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Collecting bootlegs, rarities, and "underground jewels" of the last few years into one tight collection, Nas's The Lost Tapes
is intended as a vault-clearing stop-gap between his last work Stillmatic
, and his long-awaited sixth album, God's Son
. It's also a good way of keeping the name on people's lips: as Nas's war of words with rival New York hip-hop mogul Jay-Z shifts up a gear into a truly tabloid-worthy rap feud, it's clear that the winner is not just going to be the one that drops the best rhyme--it's going to be the one that hogs the column inches.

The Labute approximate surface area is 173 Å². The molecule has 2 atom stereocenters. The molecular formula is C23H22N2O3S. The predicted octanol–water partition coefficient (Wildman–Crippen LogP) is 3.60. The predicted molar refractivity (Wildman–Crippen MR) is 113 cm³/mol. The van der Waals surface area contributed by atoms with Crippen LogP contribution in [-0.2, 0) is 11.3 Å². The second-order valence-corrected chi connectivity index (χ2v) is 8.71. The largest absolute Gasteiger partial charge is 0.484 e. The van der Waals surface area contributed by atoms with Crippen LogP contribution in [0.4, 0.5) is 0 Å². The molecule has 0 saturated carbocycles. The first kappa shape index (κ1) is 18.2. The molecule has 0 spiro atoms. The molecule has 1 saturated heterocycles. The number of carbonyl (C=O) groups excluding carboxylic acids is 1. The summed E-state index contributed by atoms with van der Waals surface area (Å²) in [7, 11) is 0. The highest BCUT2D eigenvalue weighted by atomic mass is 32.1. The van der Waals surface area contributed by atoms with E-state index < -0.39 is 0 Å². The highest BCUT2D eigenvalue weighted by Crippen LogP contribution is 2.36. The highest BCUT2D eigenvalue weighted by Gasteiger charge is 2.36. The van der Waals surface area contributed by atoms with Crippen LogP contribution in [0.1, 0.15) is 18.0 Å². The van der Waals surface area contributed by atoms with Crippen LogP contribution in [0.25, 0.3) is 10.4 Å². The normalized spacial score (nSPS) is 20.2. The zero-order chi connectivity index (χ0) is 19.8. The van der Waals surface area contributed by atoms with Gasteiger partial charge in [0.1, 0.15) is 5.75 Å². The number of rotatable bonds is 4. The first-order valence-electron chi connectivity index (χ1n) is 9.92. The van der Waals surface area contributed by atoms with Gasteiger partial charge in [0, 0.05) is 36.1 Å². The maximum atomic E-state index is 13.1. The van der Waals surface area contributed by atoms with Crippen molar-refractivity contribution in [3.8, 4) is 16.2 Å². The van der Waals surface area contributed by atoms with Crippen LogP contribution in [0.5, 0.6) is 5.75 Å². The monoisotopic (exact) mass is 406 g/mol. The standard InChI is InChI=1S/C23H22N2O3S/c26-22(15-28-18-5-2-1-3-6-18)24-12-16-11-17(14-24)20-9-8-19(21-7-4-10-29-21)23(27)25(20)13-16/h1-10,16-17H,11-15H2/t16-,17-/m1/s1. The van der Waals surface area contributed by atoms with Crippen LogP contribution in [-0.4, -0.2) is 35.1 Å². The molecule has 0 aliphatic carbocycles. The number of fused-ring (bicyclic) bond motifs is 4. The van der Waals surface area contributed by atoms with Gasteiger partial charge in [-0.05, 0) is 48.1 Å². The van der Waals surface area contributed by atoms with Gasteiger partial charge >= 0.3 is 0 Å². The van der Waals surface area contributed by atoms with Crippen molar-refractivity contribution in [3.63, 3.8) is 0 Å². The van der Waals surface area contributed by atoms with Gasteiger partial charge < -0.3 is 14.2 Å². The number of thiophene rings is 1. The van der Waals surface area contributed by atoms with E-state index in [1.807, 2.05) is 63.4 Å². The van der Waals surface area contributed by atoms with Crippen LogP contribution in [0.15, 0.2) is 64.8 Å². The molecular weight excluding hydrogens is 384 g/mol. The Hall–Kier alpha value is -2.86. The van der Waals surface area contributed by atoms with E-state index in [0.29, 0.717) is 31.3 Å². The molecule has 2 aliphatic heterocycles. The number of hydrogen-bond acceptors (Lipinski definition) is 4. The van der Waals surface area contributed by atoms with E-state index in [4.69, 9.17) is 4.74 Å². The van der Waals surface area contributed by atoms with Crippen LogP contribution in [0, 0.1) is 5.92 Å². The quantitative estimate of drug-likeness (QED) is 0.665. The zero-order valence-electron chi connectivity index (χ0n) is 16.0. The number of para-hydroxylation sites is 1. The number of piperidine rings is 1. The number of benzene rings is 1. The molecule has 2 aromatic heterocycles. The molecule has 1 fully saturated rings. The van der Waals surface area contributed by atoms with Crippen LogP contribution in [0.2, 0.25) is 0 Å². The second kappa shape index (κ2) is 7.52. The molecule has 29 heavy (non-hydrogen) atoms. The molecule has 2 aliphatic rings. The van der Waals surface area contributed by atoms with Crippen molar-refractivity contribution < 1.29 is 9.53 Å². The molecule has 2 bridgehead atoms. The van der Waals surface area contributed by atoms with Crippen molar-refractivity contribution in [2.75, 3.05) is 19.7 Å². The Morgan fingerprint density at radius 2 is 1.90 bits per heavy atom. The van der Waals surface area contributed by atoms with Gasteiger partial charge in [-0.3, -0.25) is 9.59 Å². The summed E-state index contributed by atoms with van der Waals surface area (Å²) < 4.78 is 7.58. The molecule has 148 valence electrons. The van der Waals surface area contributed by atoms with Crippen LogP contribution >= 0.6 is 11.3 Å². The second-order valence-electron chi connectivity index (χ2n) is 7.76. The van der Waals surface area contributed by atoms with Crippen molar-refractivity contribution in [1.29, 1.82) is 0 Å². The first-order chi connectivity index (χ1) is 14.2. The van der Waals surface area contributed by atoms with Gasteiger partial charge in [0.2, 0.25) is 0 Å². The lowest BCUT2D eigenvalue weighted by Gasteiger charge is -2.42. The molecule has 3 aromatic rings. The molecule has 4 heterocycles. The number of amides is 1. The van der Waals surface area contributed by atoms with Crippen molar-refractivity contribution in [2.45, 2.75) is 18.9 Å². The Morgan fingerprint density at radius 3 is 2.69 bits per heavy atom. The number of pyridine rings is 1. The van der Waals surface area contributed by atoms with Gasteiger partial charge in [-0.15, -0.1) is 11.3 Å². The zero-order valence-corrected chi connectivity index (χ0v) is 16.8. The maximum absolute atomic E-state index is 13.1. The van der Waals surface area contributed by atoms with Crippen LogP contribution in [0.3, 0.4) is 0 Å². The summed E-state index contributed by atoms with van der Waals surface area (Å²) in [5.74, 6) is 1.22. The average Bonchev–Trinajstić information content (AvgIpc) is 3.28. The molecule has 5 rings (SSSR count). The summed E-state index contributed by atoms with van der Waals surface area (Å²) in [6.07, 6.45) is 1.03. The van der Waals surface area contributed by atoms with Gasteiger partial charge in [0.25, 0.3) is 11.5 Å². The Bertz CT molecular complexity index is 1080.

Those eager for some razor-sharp dissing will have to wait for the next album, however, because much of The Lost Tapes finds Nas in philosophical, reflective mood. "Doo Rags" is a vibrant, romantic vision of street life in the early 80s, Nas rapping of "the drinkers still drinking, and puffing the herb" over nostalgic Stevie Wonder-style piano flourishes, while "My Way" is a proud treatise on empire-building that ignores fatuous boasting in favour of a chronological approach that picks through history in sharp detail. There are dark moments: "Blaze A 50" is a grisly crime thriller set down on disc, while "Everybody's Crazy" fidgets with paranoia. But The Lost Tapes is, most of all, a reminder of this Brooklyn street poet's continuing lyrical excellence. That's a wise move, however you look at it. --Louis Pattison